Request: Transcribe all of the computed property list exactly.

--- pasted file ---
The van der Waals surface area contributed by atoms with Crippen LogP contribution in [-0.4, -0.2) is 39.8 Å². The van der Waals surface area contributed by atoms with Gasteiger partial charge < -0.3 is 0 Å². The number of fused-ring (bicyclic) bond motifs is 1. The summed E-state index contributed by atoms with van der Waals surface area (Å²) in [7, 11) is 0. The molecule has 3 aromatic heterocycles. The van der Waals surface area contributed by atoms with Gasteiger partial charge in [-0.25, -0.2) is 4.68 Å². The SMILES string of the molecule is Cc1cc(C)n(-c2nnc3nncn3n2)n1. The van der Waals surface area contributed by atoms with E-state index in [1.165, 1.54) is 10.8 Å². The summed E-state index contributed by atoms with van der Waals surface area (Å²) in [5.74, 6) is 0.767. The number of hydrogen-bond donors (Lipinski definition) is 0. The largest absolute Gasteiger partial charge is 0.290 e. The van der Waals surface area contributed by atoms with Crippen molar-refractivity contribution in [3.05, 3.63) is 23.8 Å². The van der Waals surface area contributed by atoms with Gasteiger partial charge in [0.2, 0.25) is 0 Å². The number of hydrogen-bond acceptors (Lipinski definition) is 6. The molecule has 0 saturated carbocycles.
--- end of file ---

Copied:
The van der Waals surface area contributed by atoms with Crippen LogP contribution in [-0.4, -0.2) is 39.8 Å². The van der Waals surface area contributed by atoms with Gasteiger partial charge < -0.3 is 0 Å². The number of fused-ring (bicyclic) bond motifs is 1. The summed E-state index contributed by atoms with van der Waals surface area (Å²) in [7, 11) is 0. The molecule has 3 aromatic heterocycles. The van der Waals surface area contributed by atoms with Gasteiger partial charge in [-0.25, -0.2) is 4.68 Å². The SMILES string of the molecule is Cc1cc(C)n(-c2nnc3nncn3n2)n1. The van der Waals surface area contributed by atoms with E-state index in [1.165, 1.54) is 10.8 Å². The summed E-state index contributed by atoms with van der Waals surface area (Å²) in [5.74, 6) is 0.767. The number of hydrogen-bond donors (Lipinski definition) is 0. The largest absolute Gasteiger partial charge is 0.290 e. The van der Waals surface area contributed by atoms with Crippen molar-refractivity contribution in [3.05, 3.63) is 23.8 Å². The van der Waals surface area contributed by atoms with Gasteiger partial charge in [0.2, 0.25) is 0 Å². The number of hydrogen-bond acceptors (Lipinski definition) is 6. The molecule has 0 saturated carbocycles.